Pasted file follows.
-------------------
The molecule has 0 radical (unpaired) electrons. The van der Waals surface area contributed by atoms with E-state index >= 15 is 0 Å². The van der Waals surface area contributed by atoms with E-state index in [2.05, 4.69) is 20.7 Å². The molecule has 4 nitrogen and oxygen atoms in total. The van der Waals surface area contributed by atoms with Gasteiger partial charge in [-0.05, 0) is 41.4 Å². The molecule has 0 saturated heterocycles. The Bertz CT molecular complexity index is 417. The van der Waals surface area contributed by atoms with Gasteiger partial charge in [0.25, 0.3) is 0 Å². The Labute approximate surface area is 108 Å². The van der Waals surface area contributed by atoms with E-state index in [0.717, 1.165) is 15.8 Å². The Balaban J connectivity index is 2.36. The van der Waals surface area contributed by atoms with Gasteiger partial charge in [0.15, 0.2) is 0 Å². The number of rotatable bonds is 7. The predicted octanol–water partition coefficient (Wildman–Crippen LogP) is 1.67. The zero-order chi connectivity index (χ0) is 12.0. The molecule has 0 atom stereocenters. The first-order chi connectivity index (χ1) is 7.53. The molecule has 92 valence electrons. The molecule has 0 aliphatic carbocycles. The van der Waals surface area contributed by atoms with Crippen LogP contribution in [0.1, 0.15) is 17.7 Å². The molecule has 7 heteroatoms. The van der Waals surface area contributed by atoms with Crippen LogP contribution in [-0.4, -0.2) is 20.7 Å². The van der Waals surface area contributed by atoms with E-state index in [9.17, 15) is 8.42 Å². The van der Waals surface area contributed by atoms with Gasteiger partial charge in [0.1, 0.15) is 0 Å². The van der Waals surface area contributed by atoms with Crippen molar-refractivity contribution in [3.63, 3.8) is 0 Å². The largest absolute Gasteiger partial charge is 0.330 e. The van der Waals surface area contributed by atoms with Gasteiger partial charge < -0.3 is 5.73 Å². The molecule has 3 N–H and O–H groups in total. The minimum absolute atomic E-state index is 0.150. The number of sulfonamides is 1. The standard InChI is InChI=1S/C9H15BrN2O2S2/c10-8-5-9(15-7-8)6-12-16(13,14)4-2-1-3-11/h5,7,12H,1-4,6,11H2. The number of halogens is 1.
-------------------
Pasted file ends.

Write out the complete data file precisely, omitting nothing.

The molecule has 0 radical (unpaired) electrons. The van der Waals surface area contributed by atoms with E-state index >= 15 is 0 Å². The van der Waals surface area contributed by atoms with E-state index in [2.05, 4.69) is 20.7 Å². The molecule has 4 nitrogen and oxygen atoms in total. The van der Waals surface area contributed by atoms with Gasteiger partial charge in [-0.05, 0) is 41.4 Å². The molecule has 0 saturated heterocycles. The Bertz CT molecular complexity index is 417. The van der Waals surface area contributed by atoms with Gasteiger partial charge in [0.25, 0.3) is 0 Å². The Labute approximate surface area is 108 Å². The van der Waals surface area contributed by atoms with E-state index in [0.717, 1.165) is 15.8 Å². The Balaban J connectivity index is 2.36. The van der Waals surface area contributed by atoms with Gasteiger partial charge in [0.15, 0.2) is 0 Å². The number of rotatable bonds is 7. The predicted octanol–water partition coefficient (Wildman–Crippen LogP) is 1.67. The zero-order chi connectivity index (χ0) is 12.0. The molecule has 0 atom stereocenters. The first-order chi connectivity index (χ1) is 7.53. The molecule has 92 valence electrons. The molecule has 0 aliphatic carbocycles. The van der Waals surface area contributed by atoms with Crippen LogP contribution in [0.1, 0.15) is 17.7 Å². The molecule has 7 heteroatoms. The van der Waals surface area contributed by atoms with Crippen LogP contribution in [-0.4, -0.2) is 20.7 Å². The van der Waals surface area contributed by atoms with E-state index in [9.17, 15) is 8.42 Å². The van der Waals surface area contributed by atoms with Gasteiger partial charge in [0.1, 0.15) is 0 Å². The van der Waals surface area contributed by atoms with Crippen molar-refractivity contribution in [3.63, 3.8) is 0 Å². The largest absolute Gasteiger partial charge is 0.330 e. The van der Waals surface area contributed by atoms with Gasteiger partial charge < -0.3 is 5.73 Å². The molecule has 3 N–H and O–H groups in total. The minimum absolute atomic E-state index is 0.150. The number of sulfonamides is 1. The standard InChI is InChI=1S/C9H15BrN2O2S2/c10-8-5-9(15-7-8)6-12-16(13,14)4-2-1-3-11/h5,7,12H,1-4,6,11H2. The number of halogens is 1.